The transformation would most likely start with regulations on new construction, backed by incentives for homeowners and landlords to retrofit existing heating systems, experts said.

The easiest way to abide by the new guidelines would be to convert as many energy activities as possible to be electrically powered (such as heating, hot water, electric cars, etc.). However, as I mentioned earlier this year in the context of electric cars (March 12April 2, 2019), energy-wise that is not the most efficient way to go through the transition. It also requires that the entire power industry reach carbon neutrality at the same time.

Almost as soon as it was announced, people objected to this new piece of state legislation. The main objection is also the most obvious one — who will pay for all of this? The politically easy answer is that businesses will pay. However, many businesses have warned that they will simply move to another state to avoid stricter policies. These kinds of threats are becoming increasingly prevalent as the federal government tries to shift the responsibility back onto states, counties, and cities. It opens new migration mechanisms that could potentially sharpen the divide between blue states that are trying to actively deal with climate change and red states that are passively watching it happen. I will expand on this in future blogs.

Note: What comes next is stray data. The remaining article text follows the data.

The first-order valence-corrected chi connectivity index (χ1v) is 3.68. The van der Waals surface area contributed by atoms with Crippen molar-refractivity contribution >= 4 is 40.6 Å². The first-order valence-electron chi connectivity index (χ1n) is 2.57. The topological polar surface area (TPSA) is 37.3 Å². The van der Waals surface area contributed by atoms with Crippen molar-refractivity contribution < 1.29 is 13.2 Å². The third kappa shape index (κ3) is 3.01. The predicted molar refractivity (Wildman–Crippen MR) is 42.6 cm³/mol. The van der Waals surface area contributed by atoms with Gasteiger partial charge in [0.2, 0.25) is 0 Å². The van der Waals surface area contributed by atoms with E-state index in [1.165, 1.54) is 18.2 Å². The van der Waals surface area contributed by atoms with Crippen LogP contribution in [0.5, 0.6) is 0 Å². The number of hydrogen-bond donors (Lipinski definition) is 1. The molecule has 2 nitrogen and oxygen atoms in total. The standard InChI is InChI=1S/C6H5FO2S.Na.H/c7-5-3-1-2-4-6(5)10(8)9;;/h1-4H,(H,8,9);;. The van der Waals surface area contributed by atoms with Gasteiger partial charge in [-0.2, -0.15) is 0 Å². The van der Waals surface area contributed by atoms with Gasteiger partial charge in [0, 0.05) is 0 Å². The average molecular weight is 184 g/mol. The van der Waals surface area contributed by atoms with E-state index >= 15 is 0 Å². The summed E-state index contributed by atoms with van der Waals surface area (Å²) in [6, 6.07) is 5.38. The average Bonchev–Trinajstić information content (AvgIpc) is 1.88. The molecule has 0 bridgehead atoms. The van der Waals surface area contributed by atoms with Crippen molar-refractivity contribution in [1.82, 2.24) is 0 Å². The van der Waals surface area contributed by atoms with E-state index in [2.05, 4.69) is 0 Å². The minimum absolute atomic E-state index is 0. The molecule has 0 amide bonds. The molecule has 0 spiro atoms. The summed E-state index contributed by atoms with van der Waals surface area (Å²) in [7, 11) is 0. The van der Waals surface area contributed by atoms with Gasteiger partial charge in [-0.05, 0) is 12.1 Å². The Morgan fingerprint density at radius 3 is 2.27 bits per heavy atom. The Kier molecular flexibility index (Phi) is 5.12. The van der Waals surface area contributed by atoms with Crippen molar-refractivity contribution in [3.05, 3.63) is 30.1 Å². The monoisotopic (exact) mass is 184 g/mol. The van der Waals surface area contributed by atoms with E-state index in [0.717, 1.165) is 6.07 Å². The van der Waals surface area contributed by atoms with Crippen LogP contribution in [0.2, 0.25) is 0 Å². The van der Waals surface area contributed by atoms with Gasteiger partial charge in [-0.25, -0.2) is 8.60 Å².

About climatechangefork

Micha Tomkiewicz, Ph.D., is a professor of physics in the Department of Physics, Brooklyn College, the City University of New York. He is also a professor of physics and chemistry in the School for Graduate Studies of the City University of New York. In addition, he is the founding-director of the Environmental Studies Program at Brooklyn College as well as director of the Electrochemistry Institute at that same institution.
This entry was posted in Climate Change and tagged , , , , , , , , , , , , , , , , , , , , , , , , , , , , , , , , , , , , , , , , . Bookmark the permalink.

Leave a Reply

Your email address will not be published. Required fields are marked *